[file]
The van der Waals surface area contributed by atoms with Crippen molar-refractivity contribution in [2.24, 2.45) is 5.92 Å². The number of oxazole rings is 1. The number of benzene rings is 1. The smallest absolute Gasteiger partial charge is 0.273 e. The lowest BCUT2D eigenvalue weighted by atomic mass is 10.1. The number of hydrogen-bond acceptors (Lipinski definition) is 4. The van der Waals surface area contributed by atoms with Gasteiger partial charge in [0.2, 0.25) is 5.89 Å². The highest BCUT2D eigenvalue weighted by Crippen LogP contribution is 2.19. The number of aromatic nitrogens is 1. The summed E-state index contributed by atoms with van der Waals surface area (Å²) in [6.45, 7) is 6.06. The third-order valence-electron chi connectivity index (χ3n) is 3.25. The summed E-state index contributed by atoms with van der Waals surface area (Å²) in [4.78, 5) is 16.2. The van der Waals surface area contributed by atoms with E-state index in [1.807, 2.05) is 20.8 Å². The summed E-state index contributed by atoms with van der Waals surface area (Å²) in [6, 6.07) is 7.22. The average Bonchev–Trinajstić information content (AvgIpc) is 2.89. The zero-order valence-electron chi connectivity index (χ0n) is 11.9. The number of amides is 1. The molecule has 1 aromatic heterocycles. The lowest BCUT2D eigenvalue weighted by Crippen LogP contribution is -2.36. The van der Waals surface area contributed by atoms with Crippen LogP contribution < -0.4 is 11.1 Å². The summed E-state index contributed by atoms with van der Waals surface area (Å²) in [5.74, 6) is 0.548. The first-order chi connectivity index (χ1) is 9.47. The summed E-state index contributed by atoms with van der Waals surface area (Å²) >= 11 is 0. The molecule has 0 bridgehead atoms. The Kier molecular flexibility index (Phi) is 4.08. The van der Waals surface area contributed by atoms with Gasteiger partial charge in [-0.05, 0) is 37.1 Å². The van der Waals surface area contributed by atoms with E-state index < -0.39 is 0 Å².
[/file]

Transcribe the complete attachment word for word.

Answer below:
The van der Waals surface area contributed by atoms with Crippen molar-refractivity contribution in [2.24, 2.45) is 5.92 Å². The number of oxazole rings is 1. The number of benzene rings is 1. The smallest absolute Gasteiger partial charge is 0.273 e. The lowest BCUT2D eigenvalue weighted by atomic mass is 10.1. The number of hydrogen-bond acceptors (Lipinski definition) is 4. The van der Waals surface area contributed by atoms with Gasteiger partial charge in [0.2, 0.25) is 5.89 Å². The highest BCUT2D eigenvalue weighted by Crippen LogP contribution is 2.19. The number of aromatic nitrogens is 1. The summed E-state index contributed by atoms with van der Waals surface area (Å²) in [6.45, 7) is 6.06. The third-order valence-electron chi connectivity index (χ3n) is 3.25. The summed E-state index contributed by atoms with van der Waals surface area (Å²) in [4.78, 5) is 16.2. The van der Waals surface area contributed by atoms with E-state index in [1.807, 2.05) is 20.8 Å². The summed E-state index contributed by atoms with van der Waals surface area (Å²) in [6, 6.07) is 7.22. The average Bonchev–Trinajstić information content (AvgIpc) is 2.89. The zero-order valence-electron chi connectivity index (χ0n) is 11.9. The number of amides is 1. The molecule has 1 aromatic heterocycles. The lowest BCUT2D eigenvalue weighted by Crippen LogP contribution is -2.36. The van der Waals surface area contributed by atoms with Crippen LogP contribution < -0.4 is 11.1 Å². The summed E-state index contributed by atoms with van der Waals surface area (Å²) in [5.74, 6) is 0.548. The first-order chi connectivity index (χ1) is 9.47. The summed E-state index contributed by atoms with van der Waals surface area (Å²) >= 11 is 0. The molecule has 0 bridgehead atoms. The Kier molecular flexibility index (Phi) is 4.08. The van der Waals surface area contributed by atoms with Gasteiger partial charge in [-0.05, 0) is 37.1 Å². The van der Waals surface area contributed by atoms with E-state index < -0.39 is 0 Å².